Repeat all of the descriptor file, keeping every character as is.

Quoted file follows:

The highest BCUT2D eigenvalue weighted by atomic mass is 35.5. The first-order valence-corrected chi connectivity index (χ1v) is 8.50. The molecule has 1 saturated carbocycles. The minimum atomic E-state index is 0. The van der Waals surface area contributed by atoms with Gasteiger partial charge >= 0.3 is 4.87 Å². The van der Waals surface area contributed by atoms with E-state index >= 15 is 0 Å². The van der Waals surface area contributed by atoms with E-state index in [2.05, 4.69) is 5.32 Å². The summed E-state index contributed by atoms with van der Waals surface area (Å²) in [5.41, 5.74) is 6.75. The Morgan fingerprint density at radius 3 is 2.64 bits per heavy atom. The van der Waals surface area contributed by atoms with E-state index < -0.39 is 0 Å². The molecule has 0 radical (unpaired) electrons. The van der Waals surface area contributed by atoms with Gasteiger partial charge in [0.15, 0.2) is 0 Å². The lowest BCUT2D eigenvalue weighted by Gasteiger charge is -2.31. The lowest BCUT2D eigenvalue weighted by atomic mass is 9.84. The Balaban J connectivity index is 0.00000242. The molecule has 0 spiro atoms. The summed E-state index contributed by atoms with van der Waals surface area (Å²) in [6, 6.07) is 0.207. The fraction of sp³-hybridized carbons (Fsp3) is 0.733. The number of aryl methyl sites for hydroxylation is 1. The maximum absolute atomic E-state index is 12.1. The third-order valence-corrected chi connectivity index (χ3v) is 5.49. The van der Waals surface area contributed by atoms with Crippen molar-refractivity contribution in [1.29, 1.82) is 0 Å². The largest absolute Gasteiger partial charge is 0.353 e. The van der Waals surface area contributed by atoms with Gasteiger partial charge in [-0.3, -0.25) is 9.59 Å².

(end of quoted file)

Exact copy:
The highest BCUT2D eigenvalue weighted by atomic mass is 35.5. The first-order valence-corrected chi connectivity index (χ1v) is 8.50. The molecule has 1 saturated carbocycles. The minimum atomic E-state index is 0. The van der Waals surface area contributed by atoms with Gasteiger partial charge >= 0.3 is 4.87 Å². The van der Waals surface area contributed by atoms with E-state index >= 15 is 0 Å². The van der Waals surface area contributed by atoms with E-state index in [2.05, 4.69) is 5.32 Å². The summed E-state index contributed by atoms with van der Waals surface area (Å²) in [5.41, 5.74) is 6.75. The Morgan fingerprint density at radius 3 is 2.64 bits per heavy atom. The van der Waals surface area contributed by atoms with E-state index < -0.39 is 0 Å². The molecule has 0 radical (unpaired) electrons. The van der Waals surface area contributed by atoms with Gasteiger partial charge in [0.15, 0.2) is 0 Å². The lowest BCUT2D eigenvalue weighted by Gasteiger charge is -2.31. The lowest BCUT2D eigenvalue weighted by atomic mass is 9.84. The Balaban J connectivity index is 0.00000242. The molecule has 0 spiro atoms. The summed E-state index contributed by atoms with van der Waals surface area (Å²) in [6, 6.07) is 0.207. The fraction of sp³-hybridized carbons (Fsp3) is 0.733. The number of aryl methyl sites for hydroxylation is 1. The maximum absolute atomic E-state index is 12.1. The third-order valence-corrected chi connectivity index (χ3v) is 5.49. The van der Waals surface area contributed by atoms with Crippen molar-refractivity contribution in [1.29, 1.82) is 0 Å². The largest absolute Gasteiger partial charge is 0.353 e. The van der Waals surface area contributed by atoms with Gasteiger partial charge in [-0.3, -0.25) is 9.59 Å².